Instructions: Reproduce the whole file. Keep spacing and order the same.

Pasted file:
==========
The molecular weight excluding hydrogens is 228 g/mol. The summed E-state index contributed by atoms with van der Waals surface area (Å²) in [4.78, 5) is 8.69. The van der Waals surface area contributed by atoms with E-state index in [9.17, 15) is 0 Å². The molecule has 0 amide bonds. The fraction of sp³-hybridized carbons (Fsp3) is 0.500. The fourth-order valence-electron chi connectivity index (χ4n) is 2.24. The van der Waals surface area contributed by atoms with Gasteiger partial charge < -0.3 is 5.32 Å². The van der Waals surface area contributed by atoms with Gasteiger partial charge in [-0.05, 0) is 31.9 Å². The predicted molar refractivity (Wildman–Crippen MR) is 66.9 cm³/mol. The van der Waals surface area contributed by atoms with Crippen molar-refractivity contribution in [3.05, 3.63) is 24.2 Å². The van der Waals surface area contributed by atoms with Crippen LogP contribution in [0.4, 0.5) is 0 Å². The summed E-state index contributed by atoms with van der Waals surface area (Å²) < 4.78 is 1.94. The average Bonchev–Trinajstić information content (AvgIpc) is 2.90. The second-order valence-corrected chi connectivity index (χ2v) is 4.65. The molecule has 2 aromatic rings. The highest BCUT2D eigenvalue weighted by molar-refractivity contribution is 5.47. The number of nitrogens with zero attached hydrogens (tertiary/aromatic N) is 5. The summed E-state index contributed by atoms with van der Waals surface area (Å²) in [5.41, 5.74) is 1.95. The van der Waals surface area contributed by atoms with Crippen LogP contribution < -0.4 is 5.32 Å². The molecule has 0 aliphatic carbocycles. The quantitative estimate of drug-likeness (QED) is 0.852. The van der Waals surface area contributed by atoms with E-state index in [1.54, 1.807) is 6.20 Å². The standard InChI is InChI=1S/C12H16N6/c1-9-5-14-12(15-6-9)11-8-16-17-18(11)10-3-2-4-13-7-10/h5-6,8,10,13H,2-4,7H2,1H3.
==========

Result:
The molecular weight excluding hydrogens is 228 g/mol. The summed E-state index contributed by atoms with van der Waals surface area (Å²) in [4.78, 5) is 8.69. The van der Waals surface area contributed by atoms with E-state index in [9.17, 15) is 0 Å². The molecule has 0 amide bonds. The fraction of sp³-hybridized carbons (Fsp3) is 0.500. The fourth-order valence-electron chi connectivity index (χ4n) is 2.24. The van der Waals surface area contributed by atoms with Gasteiger partial charge < -0.3 is 5.32 Å². The van der Waals surface area contributed by atoms with Gasteiger partial charge in [-0.05, 0) is 31.9 Å². The predicted molar refractivity (Wildman–Crippen MR) is 66.9 cm³/mol. The van der Waals surface area contributed by atoms with Crippen molar-refractivity contribution in [3.05, 3.63) is 24.2 Å². The van der Waals surface area contributed by atoms with Crippen LogP contribution in [0.4, 0.5) is 0 Å². The summed E-state index contributed by atoms with van der Waals surface area (Å²) < 4.78 is 1.94. The average Bonchev–Trinajstić information content (AvgIpc) is 2.90. The second-order valence-corrected chi connectivity index (χ2v) is 4.65. The molecule has 2 aromatic rings. The highest BCUT2D eigenvalue weighted by molar-refractivity contribution is 5.47. The number of nitrogens with zero attached hydrogens (tertiary/aromatic N) is 5. The summed E-state index contributed by atoms with van der Waals surface area (Å²) in [5.41, 5.74) is 1.95. The van der Waals surface area contributed by atoms with Crippen LogP contribution < -0.4 is 5.32 Å². The molecule has 0 aliphatic carbocycles. The quantitative estimate of drug-likeness (QED) is 0.852. The van der Waals surface area contributed by atoms with E-state index in [1.54, 1.807) is 6.20 Å². The standard InChI is InChI=1S/C12H16N6/c1-9-5-14-12(15-6-9)11-8-16-17-18(11)10-3-2-4-13-7-10/h5-6,8,10,13H,2-4,7H2,1H3.